The renovation of old houses has set off a wave of interest in recent years around Taiwan, and more than a few outdated but still historically important dwellings are now being restored and are under repair in Taiwan’s second city, Taichung.
Many are in the Central District, the old town of Taichung, and one of the best places to see old buildings with stories to tell anywhere in Taiwan.
Not only is house renovation an issue prioritised by the city government, industries, and academia, but restoring these traditional buildings will also, hopefully, lead to more people visiting these sites.
Lin Shiau-Chi, the director of the Tourism and Travel Bureau of Taichung says that the Central District of the city was the first ‘modern city area’ of Taiwan during the Japanese occupation (between 1895 and 1945).
In addition to being the origin of ‘modern’ Taichung City, it is also the site today of a preserved ‘old town’ with its remnants of Japanese culture making the district one of the best preserved historical areas in the city, and the whole of central Taiwan thanks to traditional architecture blended with prosperous modern-day business, bustling department stores, and eateries.
Especially so in recent years, the renovation has brought with it a level of vitality and creativity to a once depleted Central District by combining old and new factors to drive the tourism market.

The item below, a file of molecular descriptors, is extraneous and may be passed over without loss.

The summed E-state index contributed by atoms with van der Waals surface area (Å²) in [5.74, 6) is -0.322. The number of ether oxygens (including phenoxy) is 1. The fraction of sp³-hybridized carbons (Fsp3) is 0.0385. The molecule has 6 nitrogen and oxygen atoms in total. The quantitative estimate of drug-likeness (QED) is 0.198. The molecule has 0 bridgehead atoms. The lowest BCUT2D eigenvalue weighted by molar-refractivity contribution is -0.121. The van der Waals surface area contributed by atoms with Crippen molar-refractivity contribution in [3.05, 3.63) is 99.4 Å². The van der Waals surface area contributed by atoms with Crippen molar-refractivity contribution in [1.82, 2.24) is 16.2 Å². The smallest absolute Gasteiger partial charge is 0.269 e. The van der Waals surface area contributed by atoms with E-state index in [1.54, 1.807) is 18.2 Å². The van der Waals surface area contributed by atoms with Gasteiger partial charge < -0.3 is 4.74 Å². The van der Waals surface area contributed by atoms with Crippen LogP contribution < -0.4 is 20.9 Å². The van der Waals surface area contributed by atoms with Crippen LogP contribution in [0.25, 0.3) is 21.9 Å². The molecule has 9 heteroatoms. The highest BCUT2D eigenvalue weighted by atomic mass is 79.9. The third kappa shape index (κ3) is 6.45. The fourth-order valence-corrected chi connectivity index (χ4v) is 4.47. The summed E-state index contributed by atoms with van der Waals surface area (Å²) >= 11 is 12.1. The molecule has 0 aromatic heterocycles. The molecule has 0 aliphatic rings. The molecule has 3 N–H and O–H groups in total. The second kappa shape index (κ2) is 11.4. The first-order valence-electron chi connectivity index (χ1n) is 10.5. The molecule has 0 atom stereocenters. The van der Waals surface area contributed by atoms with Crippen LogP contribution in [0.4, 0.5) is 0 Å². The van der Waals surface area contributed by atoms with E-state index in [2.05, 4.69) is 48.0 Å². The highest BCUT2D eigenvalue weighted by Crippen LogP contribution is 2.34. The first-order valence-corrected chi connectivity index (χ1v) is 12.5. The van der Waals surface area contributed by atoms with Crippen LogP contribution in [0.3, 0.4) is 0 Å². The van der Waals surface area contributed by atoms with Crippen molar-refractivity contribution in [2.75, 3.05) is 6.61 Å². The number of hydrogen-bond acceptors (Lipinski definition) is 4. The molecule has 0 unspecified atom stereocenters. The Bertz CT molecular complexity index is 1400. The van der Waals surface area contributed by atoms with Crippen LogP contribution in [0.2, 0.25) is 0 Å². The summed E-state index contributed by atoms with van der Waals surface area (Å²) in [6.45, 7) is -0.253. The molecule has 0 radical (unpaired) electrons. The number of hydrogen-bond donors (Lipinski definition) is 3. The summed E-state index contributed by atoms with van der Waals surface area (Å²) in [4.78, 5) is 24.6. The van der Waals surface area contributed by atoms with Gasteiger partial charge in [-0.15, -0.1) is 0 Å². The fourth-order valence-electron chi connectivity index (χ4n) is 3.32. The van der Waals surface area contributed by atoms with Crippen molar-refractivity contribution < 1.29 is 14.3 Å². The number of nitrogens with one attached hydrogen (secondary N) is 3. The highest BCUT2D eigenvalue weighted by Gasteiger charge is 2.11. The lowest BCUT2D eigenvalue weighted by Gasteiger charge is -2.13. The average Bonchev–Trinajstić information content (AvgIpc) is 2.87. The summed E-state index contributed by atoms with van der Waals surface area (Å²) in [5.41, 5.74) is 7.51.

Many sites have gone through periods of restoration including the iconic Taichung Shiyakusho (city office), the Miyahara Eye Clinic, Old Taichung Train Station, the Fourth Credit Union, Sunny-cake Museum, Wanchun Temple, Central Bookstore, and more,
Visiting these sites today will encourage visitors to gain a deeper understanding of the Taichung of old, while emerging themselves in the atmosphere of the times.
Near the Central District, there is also Yizhong Shopping District, Showtime Live Taichung Station Store, Taroko Mall, and Sunshine Plaza Outlet.
The popular Taichung Second Public Market, with its hexagonal prism structure, as well as the Jiguang Shopping District, which was known as “Sakae” in the past, are also nearby.
The Shin-Sei Green Waterway and Liuchuan Riverside Walk allows people to appreciate architecture – old and new- while taking in scenic spots with their family or friends along the river.
There is now also the option of renting a ‘Youbike’ to tour the old town if you don’t want to walk.
For those visiting before COVID-19 has been completely eradicated, and perhaps using government vouchers, there are now 292 hotels actively complying with virus prevention standards that have been accredited by the relevant administrative units.
But, Taichung’s Tourism and Travel Bureau does remind people to wash their hands frequently, to maintain social distance, and to wear masks when needed.
Associated discounts, accommodation lists, and all relevant information of the tourist attractions listed above as well as more details on the city in general are posted on Taichung’s tourism website.
And anyone spending in the city nowadays is a potential winner in the Taichung Shopping Festival online draw.
You might just win yourself a house in the city, a car, or ‘at worst’ cash.